Heinz Martin Esser: Leading cluster Cool Silicon – Micro and nanoelectronics are the bases of modern ICT

Microchips are everywhere – in computers, smart phones, in the car, traffic control systems, medical devices, in intelligent management systems in factories in the fields of manufacturing, energy supply and development. The increasing digitalisation of our everyday life does not only mean easier and more efficient workflows; it also presents us with a great challenge, because the modern micro and nanoelectronic allround devices require energy. Lots of energy.

The worldwide use of information and communication technologies (ICT) already devours some eight per cent of the electrical energy generated globally, thereby causing around two per cent of global CO2 emissions. Due to the strong growth of the ICT markets, a three-fold in­­crease in ICT energy needs is predicted by the year 2020. This challenge has been taken on by the associates of the leading cluster “Cool Silicon” in Europe’s largest microelectronic business location, “Silicon Saxony”. Since 2009, institutions of higher education and research in­­stitutes in the Freiberg-Chemnitz-Dresden triangle have been working jointly with small and medium-sized com­­panies as well as internationally active large companies to develop intelligent solutions for modern ICT.

Microelectronic expertise from Sax­­­ony for energy-efficient ICT. The leading cluster “Cool Silicon – En­­ergy Efficiency Innovations from Silicon Saxony”, which is subsi­dised by the Federal Ministry of Education and Re­­search as part of the High-tech Strategy, stakeholders such as large international companies like Global­foun­­dries, Infineon, X-FAB and Zentrum Mikro­elektronik Dres­den AG and the strong locally grown networks are pooling their expertise for energy-efficient microelectronics. Jointly they have declared war on conventional power guzzlers. The project partners in the leading cluster are together developing innovative IT solutions, which will significantly reduce energy use in the area of ICT, all the way down to energy-self-sufficient systems.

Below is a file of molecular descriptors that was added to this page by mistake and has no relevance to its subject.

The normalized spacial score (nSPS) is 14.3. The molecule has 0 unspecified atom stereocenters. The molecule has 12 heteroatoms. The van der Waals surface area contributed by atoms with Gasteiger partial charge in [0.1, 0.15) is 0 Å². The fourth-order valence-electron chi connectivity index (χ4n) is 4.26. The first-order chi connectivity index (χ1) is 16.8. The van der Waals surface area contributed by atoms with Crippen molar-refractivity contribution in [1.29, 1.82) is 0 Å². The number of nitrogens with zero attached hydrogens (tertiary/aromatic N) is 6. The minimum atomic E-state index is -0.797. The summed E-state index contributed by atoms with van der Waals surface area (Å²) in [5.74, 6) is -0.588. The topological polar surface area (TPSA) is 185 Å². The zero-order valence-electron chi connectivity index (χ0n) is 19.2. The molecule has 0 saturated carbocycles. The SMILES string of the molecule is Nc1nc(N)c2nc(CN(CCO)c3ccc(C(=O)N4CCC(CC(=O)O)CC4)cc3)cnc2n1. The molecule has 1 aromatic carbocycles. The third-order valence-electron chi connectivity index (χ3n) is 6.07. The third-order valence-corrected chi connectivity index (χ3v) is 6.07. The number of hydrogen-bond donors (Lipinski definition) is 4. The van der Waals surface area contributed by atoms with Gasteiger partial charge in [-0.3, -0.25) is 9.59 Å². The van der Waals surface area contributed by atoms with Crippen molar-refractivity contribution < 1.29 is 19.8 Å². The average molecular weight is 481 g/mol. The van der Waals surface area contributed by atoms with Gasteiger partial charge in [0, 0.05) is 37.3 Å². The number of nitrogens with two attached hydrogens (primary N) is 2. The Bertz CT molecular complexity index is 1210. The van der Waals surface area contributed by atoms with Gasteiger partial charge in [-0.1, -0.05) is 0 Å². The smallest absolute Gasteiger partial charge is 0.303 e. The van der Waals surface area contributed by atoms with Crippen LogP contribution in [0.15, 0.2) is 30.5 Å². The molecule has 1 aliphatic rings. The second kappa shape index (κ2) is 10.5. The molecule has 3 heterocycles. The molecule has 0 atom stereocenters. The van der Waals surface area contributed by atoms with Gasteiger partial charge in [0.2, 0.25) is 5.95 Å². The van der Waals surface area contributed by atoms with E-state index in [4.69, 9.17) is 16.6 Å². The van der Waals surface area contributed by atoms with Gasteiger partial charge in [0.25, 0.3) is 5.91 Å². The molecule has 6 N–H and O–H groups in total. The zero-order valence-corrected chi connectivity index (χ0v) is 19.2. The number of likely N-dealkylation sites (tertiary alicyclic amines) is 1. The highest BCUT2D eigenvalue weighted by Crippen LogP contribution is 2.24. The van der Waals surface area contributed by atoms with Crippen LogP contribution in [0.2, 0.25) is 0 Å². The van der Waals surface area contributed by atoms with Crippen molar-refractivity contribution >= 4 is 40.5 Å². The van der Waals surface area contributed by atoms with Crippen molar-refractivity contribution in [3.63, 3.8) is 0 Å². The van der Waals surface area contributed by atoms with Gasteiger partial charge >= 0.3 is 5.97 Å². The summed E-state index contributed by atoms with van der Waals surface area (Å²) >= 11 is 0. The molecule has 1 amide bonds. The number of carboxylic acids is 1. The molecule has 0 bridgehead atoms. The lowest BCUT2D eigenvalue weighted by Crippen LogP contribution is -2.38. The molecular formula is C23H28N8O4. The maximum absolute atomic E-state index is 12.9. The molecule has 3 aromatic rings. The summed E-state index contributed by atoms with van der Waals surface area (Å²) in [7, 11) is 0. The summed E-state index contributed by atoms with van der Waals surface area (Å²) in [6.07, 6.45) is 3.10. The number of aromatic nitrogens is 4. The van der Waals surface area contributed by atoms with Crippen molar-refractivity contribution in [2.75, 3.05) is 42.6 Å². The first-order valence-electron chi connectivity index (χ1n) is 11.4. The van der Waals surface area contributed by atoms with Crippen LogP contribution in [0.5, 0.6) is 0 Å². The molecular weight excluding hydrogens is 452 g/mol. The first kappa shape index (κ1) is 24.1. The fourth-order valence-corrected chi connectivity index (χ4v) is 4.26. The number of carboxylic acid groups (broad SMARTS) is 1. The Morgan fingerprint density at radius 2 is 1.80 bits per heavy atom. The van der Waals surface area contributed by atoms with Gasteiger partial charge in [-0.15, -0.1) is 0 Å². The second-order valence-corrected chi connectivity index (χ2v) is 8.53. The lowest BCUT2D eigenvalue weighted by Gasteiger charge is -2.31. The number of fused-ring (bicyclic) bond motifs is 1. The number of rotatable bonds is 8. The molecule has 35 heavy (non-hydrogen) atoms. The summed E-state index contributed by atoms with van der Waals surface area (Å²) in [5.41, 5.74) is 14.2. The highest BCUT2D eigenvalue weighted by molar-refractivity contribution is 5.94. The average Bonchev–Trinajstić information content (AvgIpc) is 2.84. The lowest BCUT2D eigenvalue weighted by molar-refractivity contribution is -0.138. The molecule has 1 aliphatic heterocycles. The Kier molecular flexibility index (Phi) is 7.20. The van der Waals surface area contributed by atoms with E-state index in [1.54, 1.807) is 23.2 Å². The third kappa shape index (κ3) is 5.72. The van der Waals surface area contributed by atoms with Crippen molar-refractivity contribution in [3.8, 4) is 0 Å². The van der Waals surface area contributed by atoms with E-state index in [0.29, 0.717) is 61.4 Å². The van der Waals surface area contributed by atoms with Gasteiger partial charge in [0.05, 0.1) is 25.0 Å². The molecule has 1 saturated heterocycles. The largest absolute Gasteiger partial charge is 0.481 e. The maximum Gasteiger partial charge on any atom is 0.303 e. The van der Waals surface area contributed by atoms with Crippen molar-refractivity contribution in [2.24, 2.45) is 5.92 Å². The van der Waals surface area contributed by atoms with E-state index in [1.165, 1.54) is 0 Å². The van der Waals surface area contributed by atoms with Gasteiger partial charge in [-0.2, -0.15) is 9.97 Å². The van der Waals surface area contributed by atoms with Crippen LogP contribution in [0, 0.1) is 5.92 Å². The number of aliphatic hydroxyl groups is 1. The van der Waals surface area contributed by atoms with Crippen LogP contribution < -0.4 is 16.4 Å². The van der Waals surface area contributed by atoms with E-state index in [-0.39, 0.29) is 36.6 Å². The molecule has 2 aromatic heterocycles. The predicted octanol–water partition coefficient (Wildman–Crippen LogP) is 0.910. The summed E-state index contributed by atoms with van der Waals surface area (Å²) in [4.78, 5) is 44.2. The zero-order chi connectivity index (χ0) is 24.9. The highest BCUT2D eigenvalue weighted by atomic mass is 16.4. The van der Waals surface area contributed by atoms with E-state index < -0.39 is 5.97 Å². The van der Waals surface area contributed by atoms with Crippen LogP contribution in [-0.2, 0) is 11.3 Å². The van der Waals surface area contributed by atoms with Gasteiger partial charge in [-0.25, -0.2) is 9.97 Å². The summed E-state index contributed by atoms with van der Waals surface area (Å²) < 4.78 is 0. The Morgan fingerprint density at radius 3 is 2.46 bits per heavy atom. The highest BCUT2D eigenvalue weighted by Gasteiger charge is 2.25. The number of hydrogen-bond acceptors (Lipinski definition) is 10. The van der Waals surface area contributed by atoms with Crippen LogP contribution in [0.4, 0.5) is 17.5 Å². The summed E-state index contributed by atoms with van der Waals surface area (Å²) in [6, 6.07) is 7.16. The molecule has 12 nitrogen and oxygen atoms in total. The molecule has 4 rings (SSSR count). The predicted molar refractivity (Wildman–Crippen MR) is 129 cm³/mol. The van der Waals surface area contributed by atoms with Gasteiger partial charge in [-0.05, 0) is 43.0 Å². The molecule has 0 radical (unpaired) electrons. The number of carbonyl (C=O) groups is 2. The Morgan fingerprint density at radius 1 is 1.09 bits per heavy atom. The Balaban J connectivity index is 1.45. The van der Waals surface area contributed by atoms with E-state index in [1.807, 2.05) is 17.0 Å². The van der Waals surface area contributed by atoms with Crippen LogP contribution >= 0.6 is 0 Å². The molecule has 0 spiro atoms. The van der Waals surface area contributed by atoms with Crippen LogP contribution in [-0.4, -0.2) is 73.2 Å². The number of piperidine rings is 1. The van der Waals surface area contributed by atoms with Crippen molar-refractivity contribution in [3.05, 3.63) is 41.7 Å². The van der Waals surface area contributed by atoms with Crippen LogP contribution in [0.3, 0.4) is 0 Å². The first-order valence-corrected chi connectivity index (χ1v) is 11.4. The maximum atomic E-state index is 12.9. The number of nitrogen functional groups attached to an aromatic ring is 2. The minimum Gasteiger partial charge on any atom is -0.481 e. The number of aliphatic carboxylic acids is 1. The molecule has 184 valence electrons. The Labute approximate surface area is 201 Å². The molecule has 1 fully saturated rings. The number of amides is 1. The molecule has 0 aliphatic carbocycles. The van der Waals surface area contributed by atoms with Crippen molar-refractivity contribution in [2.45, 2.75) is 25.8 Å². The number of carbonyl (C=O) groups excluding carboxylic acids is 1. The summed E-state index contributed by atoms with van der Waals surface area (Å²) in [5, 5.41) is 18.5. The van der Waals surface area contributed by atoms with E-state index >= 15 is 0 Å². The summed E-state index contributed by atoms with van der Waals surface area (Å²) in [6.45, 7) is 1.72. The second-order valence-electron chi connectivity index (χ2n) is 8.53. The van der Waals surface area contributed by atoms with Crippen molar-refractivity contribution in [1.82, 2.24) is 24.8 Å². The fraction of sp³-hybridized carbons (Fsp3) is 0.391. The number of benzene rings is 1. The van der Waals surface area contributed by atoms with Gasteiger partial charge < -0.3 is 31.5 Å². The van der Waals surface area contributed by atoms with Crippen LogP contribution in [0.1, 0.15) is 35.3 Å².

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The Cool Silicon project partners are working hand in hand on energy-efficient IT systems and the correspond­ing infrastructure by bundling their forces in three areas. In the “Micro and Nanotechnologies” area, researchers are busy with the basic technologies for energy-efficient ICT products and their application in computers. In the second area, “Communication Systems”, the focus is on increasing energy efficiency in mobile communication systems and the necessary system components. In the third research area of the leading cluster, “Sensors Network”, work is being carried out on energy-self-sufficient and wireless-network sensor systems. These can then come into use everywhere where a connection to the traditional supply system is not possible, such as in aeroplanes made of carbon composites.

Chips are not everything, but without chips, there is nothing. With their work, they do more than just lay the foundation to ensure that Germany will continue to be a high-tech location with innovative strength. The technologies developed here also stimulate the traditional industrial branches, from mechanical engineering to aerospace technology all the way to the automotive engineering, medical technology and manufacturing in­­dustries. It is for good reason that ICT has been defined by the European Commission as one of the “Key Enabling Technologies” for a Europe that remains strong for the long term; after all, it is a cross-sectional technology that forms the basis for a sustainable economy.